- AT&T's Digital Life promises automated homes that can be run via tablets
- The home-security and automation product is due for release next year
- System gives Internet addresses to appliances and other household items
- No price has been announced, but AT&T says it will be "competitive"
Imagine a near future when a single touch on your tablet or smartphone will start your coffee maker, lock your doors, turn on (or off) the lights and open a window.
Or maybe you'd use the same gadget to answer the doorbell and talk to a visitor, even if you're half a world away. Or maybe you'd get an e-mail telling you when the kids are home from school.
Oh, and the the same connectivity will also power a home-security system that, in effect, gives your doors, windows and most anything else in your house an Internet address so you can monitor and control them digitally.
AT&T says all that and more is on the way next year. Called "Digital Life," the system is the telecommunications giant's entree into the world of home security, an industry the company says was ripe for some serious innovation.
Digital Life will use sensors that assign individual Internet protocol, or IP, addresses to everything from a window to a refrigerator to, yes, a coffeemaker. Once linked up, they can then be controlled remotely by Apple, Android, BlackBerry and Windows devices.
The company says anything from a GPS device to a medicine bottle can be linked in to the system, which could have implications in fields ranging from fitness to independent living.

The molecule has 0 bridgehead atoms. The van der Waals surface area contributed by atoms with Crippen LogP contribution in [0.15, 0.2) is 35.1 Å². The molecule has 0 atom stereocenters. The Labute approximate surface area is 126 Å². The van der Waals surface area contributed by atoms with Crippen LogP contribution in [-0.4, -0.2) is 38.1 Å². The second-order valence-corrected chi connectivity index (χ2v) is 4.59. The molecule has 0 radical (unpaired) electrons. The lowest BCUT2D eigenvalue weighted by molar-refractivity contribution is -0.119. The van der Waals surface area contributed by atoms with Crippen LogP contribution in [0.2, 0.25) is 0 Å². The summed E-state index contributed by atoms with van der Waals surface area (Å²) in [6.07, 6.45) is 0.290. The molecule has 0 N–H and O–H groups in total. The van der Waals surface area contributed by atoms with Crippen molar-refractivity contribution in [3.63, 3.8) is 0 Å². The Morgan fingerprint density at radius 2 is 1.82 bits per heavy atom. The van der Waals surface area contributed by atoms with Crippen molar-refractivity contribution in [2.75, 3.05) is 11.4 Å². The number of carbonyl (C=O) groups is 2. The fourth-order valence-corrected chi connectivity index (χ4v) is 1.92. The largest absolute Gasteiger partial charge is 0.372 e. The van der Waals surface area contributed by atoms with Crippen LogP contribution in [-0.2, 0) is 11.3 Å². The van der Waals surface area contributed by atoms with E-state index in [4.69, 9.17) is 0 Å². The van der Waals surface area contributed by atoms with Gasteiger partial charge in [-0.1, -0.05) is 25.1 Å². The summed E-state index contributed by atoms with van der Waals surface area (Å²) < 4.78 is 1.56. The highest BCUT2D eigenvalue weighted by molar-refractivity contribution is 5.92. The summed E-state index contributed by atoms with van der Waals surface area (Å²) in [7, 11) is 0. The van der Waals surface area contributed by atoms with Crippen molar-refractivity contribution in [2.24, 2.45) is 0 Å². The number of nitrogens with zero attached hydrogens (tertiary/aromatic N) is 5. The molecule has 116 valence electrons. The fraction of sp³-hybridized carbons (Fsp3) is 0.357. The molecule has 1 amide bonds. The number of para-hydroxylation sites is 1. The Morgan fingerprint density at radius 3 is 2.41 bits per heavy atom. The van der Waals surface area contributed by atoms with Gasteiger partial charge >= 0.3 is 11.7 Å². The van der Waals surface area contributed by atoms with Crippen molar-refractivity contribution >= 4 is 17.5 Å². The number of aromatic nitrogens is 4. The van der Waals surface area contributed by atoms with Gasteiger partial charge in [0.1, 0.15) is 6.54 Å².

AT&T will be running some trials this summer in Atlanta and Dallas, and say subscriptions to the home-automation service will be available by the end of next year. No prices have been announced, although AT&T says they will be "extremely competitive."
Glenn Lurie, AT&T's president of Emerging Enterprises and Partnerships, sat down with CNN Tech recently in Atlanta to answer questions about the system, which he calls "disruptive" and a quantum leap that competitors in both the security and wireless industries will be hard-pressed to match.
Here's a condensed version of our conversation:
On why a company known for wireless service entered the home-security market:
This is a business that's very fragmented. It's a business where the biggest player has 6 million subscriptions. Nobody in that business has an all-IP network. When we launched Uverse, which is now obviously very successful, people said, "Wait a minute -- AT&T in the TV business? What are they doing?"
We look for industries that are disruptable. This happened to be one. This is one that's kind of ripe for someone to come in and really move it forward. We also look for industries that have old technology, that were just kind of sitting back and living off of old technology and this was one of those as well.
On preset 'programs' the system will run
When you get up in the morning and leave your home, what do you do? In my house, you get up, we make sure the doors are locked, that the kids didn't leave one open. You turn the alarm on. You turn a certain light on or off. You do all that, then you go and leave.